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A Massage, Please, and Make It Snappy

The New York Times

A Massage, Please, and Make It Snappy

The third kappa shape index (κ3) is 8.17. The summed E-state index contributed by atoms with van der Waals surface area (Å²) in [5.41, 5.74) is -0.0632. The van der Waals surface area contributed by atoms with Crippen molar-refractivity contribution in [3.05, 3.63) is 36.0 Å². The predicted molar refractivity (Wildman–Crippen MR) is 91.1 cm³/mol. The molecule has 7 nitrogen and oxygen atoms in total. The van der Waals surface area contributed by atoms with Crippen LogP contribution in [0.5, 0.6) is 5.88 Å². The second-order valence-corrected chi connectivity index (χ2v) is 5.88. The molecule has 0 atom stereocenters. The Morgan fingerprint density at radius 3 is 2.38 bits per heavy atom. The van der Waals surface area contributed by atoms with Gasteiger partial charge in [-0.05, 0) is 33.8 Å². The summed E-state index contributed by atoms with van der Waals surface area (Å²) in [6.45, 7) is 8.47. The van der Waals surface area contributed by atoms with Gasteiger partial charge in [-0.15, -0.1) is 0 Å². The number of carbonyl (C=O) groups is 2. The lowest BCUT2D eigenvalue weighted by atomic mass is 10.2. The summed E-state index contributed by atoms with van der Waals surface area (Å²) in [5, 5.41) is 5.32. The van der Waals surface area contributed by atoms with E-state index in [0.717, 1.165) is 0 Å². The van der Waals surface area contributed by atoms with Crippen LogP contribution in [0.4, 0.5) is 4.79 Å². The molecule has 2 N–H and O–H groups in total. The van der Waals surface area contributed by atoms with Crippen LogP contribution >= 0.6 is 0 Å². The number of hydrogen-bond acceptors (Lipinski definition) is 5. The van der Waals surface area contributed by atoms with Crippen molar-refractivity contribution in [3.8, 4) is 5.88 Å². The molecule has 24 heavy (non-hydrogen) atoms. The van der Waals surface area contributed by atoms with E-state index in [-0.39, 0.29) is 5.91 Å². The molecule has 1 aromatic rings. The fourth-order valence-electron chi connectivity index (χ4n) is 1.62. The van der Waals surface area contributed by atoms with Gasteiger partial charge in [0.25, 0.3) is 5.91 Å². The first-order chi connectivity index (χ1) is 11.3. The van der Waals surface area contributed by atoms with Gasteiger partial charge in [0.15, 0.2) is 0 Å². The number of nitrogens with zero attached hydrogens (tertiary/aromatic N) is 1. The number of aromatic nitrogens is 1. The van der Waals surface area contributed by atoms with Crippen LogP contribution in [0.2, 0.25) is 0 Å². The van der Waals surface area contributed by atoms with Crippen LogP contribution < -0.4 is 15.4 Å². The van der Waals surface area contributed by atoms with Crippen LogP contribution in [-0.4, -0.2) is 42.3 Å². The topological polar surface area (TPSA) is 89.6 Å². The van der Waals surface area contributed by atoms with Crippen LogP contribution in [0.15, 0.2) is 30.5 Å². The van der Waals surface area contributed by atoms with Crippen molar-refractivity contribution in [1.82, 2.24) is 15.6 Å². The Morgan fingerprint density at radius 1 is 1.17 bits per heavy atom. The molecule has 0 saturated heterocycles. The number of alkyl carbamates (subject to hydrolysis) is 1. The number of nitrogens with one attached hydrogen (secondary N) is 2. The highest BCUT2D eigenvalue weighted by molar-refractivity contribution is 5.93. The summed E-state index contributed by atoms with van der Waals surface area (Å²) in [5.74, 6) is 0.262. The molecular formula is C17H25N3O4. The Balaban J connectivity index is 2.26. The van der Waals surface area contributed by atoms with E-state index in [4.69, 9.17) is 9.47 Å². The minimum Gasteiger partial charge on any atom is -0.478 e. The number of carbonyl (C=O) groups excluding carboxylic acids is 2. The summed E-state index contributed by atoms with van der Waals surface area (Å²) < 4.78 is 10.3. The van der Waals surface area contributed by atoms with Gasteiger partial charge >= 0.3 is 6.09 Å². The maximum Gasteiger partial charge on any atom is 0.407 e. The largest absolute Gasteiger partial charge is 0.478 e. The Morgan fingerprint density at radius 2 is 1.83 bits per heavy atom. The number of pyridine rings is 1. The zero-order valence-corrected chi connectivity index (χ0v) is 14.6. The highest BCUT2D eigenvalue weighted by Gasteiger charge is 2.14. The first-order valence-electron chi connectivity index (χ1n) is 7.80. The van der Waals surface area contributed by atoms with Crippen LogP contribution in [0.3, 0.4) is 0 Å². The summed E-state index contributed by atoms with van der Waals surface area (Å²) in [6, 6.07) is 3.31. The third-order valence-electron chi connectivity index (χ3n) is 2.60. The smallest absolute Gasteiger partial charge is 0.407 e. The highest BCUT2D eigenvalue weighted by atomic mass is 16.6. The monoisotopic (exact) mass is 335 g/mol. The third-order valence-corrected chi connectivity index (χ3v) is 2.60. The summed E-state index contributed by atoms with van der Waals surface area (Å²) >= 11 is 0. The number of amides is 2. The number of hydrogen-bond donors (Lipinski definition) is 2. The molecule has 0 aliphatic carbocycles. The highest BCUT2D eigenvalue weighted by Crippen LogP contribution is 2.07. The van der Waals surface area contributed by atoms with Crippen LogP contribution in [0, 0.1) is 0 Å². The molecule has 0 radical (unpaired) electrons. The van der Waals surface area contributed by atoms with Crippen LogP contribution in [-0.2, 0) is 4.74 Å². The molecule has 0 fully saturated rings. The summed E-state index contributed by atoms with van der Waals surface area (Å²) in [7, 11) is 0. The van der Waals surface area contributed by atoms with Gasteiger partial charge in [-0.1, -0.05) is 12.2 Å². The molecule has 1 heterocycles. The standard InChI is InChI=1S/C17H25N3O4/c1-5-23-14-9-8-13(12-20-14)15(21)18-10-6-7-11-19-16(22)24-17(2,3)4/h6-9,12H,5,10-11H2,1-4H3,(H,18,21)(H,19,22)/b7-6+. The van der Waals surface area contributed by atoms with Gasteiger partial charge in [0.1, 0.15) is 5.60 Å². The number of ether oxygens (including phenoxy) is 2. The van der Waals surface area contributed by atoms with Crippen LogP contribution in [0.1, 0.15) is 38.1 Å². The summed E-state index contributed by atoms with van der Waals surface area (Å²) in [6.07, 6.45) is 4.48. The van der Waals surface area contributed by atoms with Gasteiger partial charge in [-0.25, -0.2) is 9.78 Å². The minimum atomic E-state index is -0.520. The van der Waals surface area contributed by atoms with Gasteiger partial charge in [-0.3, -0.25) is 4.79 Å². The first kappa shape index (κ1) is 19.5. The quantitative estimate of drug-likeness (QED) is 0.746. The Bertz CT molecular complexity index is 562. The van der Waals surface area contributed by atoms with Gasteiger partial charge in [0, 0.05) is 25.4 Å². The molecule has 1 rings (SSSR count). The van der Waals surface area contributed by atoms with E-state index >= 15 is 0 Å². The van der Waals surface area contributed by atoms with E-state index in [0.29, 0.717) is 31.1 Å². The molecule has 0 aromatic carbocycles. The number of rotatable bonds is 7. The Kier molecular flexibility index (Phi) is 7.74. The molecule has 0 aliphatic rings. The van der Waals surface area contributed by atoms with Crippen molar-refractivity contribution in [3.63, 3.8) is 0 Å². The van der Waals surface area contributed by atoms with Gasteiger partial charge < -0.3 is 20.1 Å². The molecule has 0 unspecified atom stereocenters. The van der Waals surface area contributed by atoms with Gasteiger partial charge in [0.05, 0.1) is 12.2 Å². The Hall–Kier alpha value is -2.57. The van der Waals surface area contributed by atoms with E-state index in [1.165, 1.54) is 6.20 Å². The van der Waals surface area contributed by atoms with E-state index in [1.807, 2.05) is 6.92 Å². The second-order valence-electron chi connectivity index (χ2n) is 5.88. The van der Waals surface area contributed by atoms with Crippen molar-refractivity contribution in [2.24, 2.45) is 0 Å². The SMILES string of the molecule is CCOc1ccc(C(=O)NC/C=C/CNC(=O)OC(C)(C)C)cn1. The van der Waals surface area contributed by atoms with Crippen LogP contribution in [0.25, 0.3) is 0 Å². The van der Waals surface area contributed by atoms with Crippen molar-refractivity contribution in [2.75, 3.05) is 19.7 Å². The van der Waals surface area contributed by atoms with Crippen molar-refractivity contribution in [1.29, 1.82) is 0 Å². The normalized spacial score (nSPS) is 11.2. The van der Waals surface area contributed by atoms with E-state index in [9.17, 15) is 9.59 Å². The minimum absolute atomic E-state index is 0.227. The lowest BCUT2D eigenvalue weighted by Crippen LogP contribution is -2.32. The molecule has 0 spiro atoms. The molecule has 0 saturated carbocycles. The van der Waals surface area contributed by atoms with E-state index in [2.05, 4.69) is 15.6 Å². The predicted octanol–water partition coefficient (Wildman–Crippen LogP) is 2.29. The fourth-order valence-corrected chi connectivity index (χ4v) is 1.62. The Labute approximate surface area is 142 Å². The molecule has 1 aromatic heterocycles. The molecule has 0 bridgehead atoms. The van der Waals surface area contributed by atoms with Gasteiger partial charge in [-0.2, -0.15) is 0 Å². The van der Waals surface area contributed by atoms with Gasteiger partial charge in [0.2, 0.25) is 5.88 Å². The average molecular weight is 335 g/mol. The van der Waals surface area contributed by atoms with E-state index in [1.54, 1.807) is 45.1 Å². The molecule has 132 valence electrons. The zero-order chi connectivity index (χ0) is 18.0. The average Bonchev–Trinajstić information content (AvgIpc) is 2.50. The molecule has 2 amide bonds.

Who has time for a spa day? Along with need-it-now services like virtual check-in and grab-and-go meals, hotels are offering 12-minute exfoliation treatments and 10-minute massages for travelers who want their spa treatments in the time it takes to microwave garlic potatoes. No longer the purview of airports, lickety-split beauty and wellness treatments are augmenting the traditional spa menus at hotels and resorts. In the wake of the 2008 recession, many spas began offering shorter treatments for consumers who could no longer afford to indulge: Some 75 percent of spas added abbreviated treatments to their menus, according to the International Spa Association. The trend stuck, and appears to be taking on renewed significance at a time when beauty and wellness-on-demand apps like Glamsquad and Zeel allow people to book and receive massages, manicures, makeup applications and blowouts wherever they are — an Airbnb rental, an office building — with a few taps on a smartphone. Among the nascent players is JW Marriott Hotels and Resorts. The upscale chain is rolling out its Spa by JW concept with treatments that last 12 to 25 minutes and can be booked without an appointment. Treatments include scalp massages, shoulder massages and hand exfoliation and moisturizing, and are offered in chairs tricked out with scent infusers, noise canceling technology and smartphone charging stations. “It gives our travelers who honestly don’t have the time to do the full spa treatment the ability to refresh or calm down after a flight,” said Mitzi Gaskins, Marriott International’s vice president of luxury brand management. So far, Spa by JW is in a couple of hotels, including the new JW Marriott Houston Downtown and the JW Marriott Mumbai Sahar in India; some 25 spas are in the pipeline. Ms. Gaskins said the concept grew out of Marriott’s research, which included talking to avid spagoers around the world as well as guests who don’t usually frequent hotel spas. Some felt intimidated by the typical spa setup, which often includes a secluded location within a hotel, a seemingly aloof reception desk staff and undressing and putting on a robe. Spa by JW is designed to be in a busy area of a hotel; a kind of additional lounge for guests that also offers quick pick-me-up treatments that can be booked on a whim rather than reserved a week before. The 12-minute tension-release massage at the JW Marriott Houston Downtown, for example, is $25; the 90-minute deep-tissue intensive muscle release massage is $200. In December, Viceroy Snowmass in Colorado began offering its “ski-in/ski-out spa treatments” for skiers and snowboarders who want to spend a full day on the slopes but don’t mind pausing for a bit of pampering. Guests can ski right up to the spa, hand their skis and poles to a “ski valet,” and then take an elevator down to the spa for treatments that last 30 minutes. A Mediterranean lunch with healthful bites including hummus, olives and roasted vegetables is part of the package and may be eaten during the treatment — to save time, of course. The most popular treatment, according to Debbie Alcorta, the spa operations manager for Viceroy Snowmass, is “Kick Off Your Boots” (30 minutes; $95 for the treatment, lunch and gratuity), which includes a foot bath in warm water, a lemongrass mimosa scrub, cuticle grooming and a hot stone massage. And good news for those who want to rush back out to the slopes: You don’t even have to don a robe. “We can just roll up your ski pants and your little second-skins, do the treatment and get you on your way,” said Ms. Alcorta. Another treatment, “Warm Up Your Hands and Toes” (30 minutes; $95 for the treatment, lunch and gratuity) is a hydrating hand and foot therapy to combat dry winter skin that, like “Kick Off Your Boots,” is performed in a communal spa suite. Skiers can walk-in, ahem, ski-in, for appointments between 11 a.m. and 2 p.m., or make a reservation for a specific time, Ms. Alcorta said. When they’re done they can use the rest of the spa facilities, including a relaxation lounge. “And then they can get back on the slopes,” she said. While not every hotel spa is quite so convenient, a number have “express” menus, like the 21c Museum Hotel in Cincinnati, which offers 30-minute Swedish massages ($75), pedicures ($45) and facials ($85). There’s also a 10-minute massage called the “See You in Ten” ($25). At the same time, on-demand beauty and wellness services that send stylists and therapists to people’s homes or vacation rentals are becoming more popular. Zeel offers appointments every day of the year (holidays, too) in more than a dozen cities, including New York, Los Angeles, Miami, Chicago and Washington. A recent search showed that a therapist who could come to Midtown Manhattan to give an hourlong Swedish massage, for example, would cost $130 before 18 percent gratuity (automatically added to the bill) and tax, for a total of $159.25. The company recently introduced Zeel Concierge, a service that allows hotels and spas to book appointments that they normally couldn’t because of, say, a guest’s last-minute request or a lack of staffing. Now hotel concierges and spa staff can book appointments using Zeel massage therapists, according to Spafinder Wellness, an industry marketing and media group. It’s little wonder Zeel and similar services with apps such as Soothe, StyleBee and Glamsquad are finding success in the age of Uber, when immediacy and personalization are prized. “Sometimes a busy schedule only leaves an hour between work and a night on the town to get rested and beautiful,” says a new report by Spafinder Wellness 365. “Customers are increasingly willing to forgo the experience of a spa — or at least periodically complement it — in exchange for the convenience and flexibility of wellness on-demand.” Is the 90-minute massage doomed? Hardly. Luxury hotels and resorts continue to introduce hour-plus treatments for those who want to spend the afternoon slathered in olive oil body butter, or have a deep-pore cleansing. But it’s now easier than ever to get a quick fix, whether you just stepped off a plane or a ski slope.